The Whitney Electric building held its final art show last block after a long history of live performances, art installations, and raves. Due to the lack of structural safety, the building, much beloved by art majors, will now be used for storage.

 

Neither the Regional Building Department nor CSPD Code Enforcement have deemed the building “condemned,” according to Deputy Fire Marshal Captain Ray Johnson.

 

Instead, Colorado College has deemed the building unsafe.

 

“I think the building is not safe for people to occupy. It has one door and no running water,” Robert Moore, VP for Finance and Administration, said. “I think it is safe for storage. The cost, I feel, is prohibitive to bring plumbing into that building. Beyond storage, I don’t think there is any other safe use for the building.”

 

The building was originally owned by the Whitney Electric Company and used for storage. Now it belongs to CC and for many art students, the space has become synonymous with presentation and accomplishment.

 

“In terms of artistic value, it is the only building near campus that has no constraints. It’s this unique space where both Colorado Springs and Colorado College interact on the outside wall,” Lindsay Murdoch, senior art student, said. “It’s covered in graffiti. Some of it is from CC students and some of it is from the Springs. There really are no constraints.”

 

Senior Art Student Tsipora Prochovnick was lucky enough to snag the last show in the building.

 

“It’s not really special that it’s the last installation in the Whitney building; it’s just sad that there won’t be any more shows,” Prochovnick said. “I have no idea what they’re going to do with the space. Lila was supposed use the space after me, but she got bumped into these old studios, and it was just not the same space. It was kind of bad, I thought.”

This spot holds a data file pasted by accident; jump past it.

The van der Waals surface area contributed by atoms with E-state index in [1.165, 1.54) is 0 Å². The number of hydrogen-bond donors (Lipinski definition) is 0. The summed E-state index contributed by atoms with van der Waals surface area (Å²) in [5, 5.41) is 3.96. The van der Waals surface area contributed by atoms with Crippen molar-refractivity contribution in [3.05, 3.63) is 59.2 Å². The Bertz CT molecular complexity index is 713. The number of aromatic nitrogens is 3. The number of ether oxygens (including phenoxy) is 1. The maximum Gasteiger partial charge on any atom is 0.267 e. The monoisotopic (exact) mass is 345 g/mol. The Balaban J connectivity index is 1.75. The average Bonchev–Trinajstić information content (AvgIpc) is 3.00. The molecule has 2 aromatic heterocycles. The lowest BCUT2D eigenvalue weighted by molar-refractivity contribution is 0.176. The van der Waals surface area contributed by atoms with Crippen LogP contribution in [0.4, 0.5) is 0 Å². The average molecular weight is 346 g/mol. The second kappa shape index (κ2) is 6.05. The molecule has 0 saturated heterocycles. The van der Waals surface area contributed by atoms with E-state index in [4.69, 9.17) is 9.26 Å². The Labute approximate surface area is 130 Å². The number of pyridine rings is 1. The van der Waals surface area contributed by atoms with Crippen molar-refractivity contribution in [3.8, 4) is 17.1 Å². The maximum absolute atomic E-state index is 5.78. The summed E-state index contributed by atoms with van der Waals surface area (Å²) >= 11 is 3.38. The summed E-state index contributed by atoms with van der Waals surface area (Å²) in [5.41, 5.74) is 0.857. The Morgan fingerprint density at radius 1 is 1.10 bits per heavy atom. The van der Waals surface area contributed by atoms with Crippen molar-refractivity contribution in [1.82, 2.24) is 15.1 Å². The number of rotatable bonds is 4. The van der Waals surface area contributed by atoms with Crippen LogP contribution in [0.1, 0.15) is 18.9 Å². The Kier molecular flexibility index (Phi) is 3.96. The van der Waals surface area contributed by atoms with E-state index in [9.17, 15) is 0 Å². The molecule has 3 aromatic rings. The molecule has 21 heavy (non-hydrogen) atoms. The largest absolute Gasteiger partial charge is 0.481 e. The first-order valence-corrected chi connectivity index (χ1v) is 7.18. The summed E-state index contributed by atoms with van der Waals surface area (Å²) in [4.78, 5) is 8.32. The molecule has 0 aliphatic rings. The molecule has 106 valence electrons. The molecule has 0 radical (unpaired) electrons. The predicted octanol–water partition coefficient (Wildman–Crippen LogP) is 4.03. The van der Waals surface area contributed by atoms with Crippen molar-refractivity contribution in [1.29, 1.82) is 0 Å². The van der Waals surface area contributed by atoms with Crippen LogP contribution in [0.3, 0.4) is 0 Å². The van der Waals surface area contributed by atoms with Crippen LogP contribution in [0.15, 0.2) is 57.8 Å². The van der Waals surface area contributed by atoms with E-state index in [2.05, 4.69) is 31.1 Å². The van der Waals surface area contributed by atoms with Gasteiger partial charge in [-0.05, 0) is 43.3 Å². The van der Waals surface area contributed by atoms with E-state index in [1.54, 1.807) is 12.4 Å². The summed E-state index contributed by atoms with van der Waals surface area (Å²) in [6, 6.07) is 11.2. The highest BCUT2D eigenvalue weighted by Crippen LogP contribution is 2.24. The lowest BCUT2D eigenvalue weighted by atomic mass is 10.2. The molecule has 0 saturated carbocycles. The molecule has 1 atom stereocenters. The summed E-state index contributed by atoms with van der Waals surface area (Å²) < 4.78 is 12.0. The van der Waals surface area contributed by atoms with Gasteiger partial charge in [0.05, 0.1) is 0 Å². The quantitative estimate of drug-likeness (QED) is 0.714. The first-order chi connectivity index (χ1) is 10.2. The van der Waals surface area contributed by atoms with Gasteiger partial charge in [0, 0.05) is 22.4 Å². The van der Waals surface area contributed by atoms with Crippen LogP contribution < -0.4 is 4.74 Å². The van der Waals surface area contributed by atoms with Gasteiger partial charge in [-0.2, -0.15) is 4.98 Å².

Senior art student Lila Pickus was supposed to present her installation during block 6. However, a week before her show, she was unexpectedly told by the college that she couldn’t use the building.

 

However, Colorado College has responded with a new space for art.

 

Located in the Johnson Building, the space will serve as a new spot for art shows. The space was completed two weeks ago, according to Chris Coulter, Director of Facilities Services.

 

“We’re trying to fix up that space so that art students have a place,” Moore said. “The art department’s sculpture studio is also conveniently located in Johnson.”

 

“One perspective is that the building does not meet the ADA’s disability services guidelines because it lacks a bathroom,” Murdoch said of the Whitney building. “It ends up making our school look bad in terms of how we choose to meet these national certifications. It can only be used as a storage space instead of upgrading it. It can’t officially be a meeting ground.”

 

The building also might not be suitable for the art shows because shows that require electricity often short-circuit the power. Despite these constraints, the building has hosted many memorable events. Pictures can be found on WordPress dedicated to the building.

 

“It used to be a venue. The seniors will remember ‘Masquerave’ happened there. I went. It was ridiculous,” Murdoch said. “It was the first time and only time since I’ve been at CC and seen a police officer throw someone to the ground and arrest them.”

 

Students also banded together in 2008 to restore the building for the purpose of art shows.

 

“I can’t think of any comparable space on campus,” Prochovnick said.

 

Murdoch agrees.

 

She said, “There really isn’t a place on campus for students to go to just mess around.”

Jack Sweeney

News Editor

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